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The future of education and leadership: How to connect

Lobsang Phuntsok is a former Buddhist monk. Founder and Director of the Jhamtse Gatsal Children’s Community, which offers a new perspective on education system. He is also the protagonist in the movie “Tashi and the Monk”

Are we ready to reimagine our labors and rethink our thinking about their education? Our job is not to prepare our children for an unknown future. It is to believe in their potential and act as such so they can create the future they design. The learners do not belong to the future. The future belongs to the learners.

My focus will be on three essentials, what we call the three essentials of educating: heart, mind and body. One of the important things that I believe anytime that we think of reimagining education, is that it begins with the internal shift of the mindset in the educators, policy makers and family. Without making an internal shift inside the adults mindset, I think it will be impossible to bring a change from the outside to the inside.

But change really has to begin from the inside to the outside.

Implementing effective learning

The first thing is: for anybody who comes to your school for you to educate, you have to believe and you have to respect that every child is unique. They all are different and that is the quality of every child. Like any plant, the gardener grows vegetables or flowers, but he or she would believe that every plant, every flower is unique in itself. This is the same thing we have to believe when we educate children.

Second, we need to realize and to believe every plant has different needs, which again we don’t do in our education system and we have so many excuses for why we cannot do that, but we don’t do it. And if you are the good gardener, you will know that every plant has different needs and some plants need a lot of sun and some plants don’t. Some plants need a lot of water and some need less water. So you will see that every plant has a difference.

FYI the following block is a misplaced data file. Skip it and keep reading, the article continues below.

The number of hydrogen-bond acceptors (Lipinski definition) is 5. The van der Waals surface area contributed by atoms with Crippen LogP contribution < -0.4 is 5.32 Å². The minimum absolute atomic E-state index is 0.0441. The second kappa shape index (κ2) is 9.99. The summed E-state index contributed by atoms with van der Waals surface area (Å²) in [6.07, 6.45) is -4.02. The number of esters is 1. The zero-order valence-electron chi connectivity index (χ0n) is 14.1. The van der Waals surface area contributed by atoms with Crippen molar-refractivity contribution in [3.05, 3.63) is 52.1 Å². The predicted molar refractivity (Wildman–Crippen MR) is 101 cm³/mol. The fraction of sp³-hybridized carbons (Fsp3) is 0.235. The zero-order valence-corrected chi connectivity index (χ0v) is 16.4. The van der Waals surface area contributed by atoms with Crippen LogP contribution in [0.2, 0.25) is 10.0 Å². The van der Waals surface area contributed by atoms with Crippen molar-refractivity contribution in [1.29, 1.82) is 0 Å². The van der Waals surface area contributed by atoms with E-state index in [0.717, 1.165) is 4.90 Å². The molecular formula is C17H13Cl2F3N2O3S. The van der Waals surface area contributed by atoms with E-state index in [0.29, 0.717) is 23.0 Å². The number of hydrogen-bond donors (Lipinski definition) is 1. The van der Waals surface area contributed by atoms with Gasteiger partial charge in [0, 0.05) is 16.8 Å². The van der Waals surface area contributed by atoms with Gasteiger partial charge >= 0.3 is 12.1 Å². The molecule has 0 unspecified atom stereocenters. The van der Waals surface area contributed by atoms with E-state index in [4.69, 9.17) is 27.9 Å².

While educating a child, one of the most important things for the educator is being able to see that every child is unique and every child has different needs.

The world would be so boring if we try to produce every children the same when they come to our school. So they have different needs because they will have a very different contribution.

Then, we have to remember the child is not a deadlock, it’s a life, it’s full of life and we need to work with them. It is a partnership that educators, parents and children have. It is a partnership because they are full of life, and we cannot impose on that. Even when we see their naughtiness, we can see beauty in that because that is what life is supposed to be like.

Changing our mindset

This is the three lessons that we talk about so often. The first one is building a strong foundation to stand on: building the child’s character, values and attitude. Every small thing we do, matters. And guiding a person requires patience, faith and persistence.

What we call the seven elements of growth, are the fundamental elements of growth. Something what we do in the Jhamtse Gatsal is, instead of having a class of first grade math or chemistry, we have a class of interdependence and we have a class of equanimity, one of gratitude, one of generosity, one of love.

When we think about educating, we think of a very small part of our brain’s education. And we are not thinking of anything else. But most of the people in this world, I believe, like me, our fingers are not educated, are very, totally uneducated. And I see somebody who is amazing singer in our community and I feel my throat is uneducated.

And I feel sad about that. And I wish that I had this potential, even after my education. I should have educated my fingers, so I could do beautiful things with my fingers. I should have educated my throat, I could have been a much better singer than I am now. So these are the things that we as adults, need to change in our mindset.

When we educate a child partially, as most education systems in the world ask us to, sometimes we succeed and sometimes we fail. But when we educate the whole child, we succeed no matter what outcome, we need to emphasize that they might fail in math, but if we educate the whole child they will always prevail and they will always succeed, they might fail in our classroom because of the classroom’s expectation. They might not fulfill our educators or teachers expectations, our parents expectations and they fail in a typical education system that is within that expectation. But if we educate whole childhood child and they will succeed in their life.


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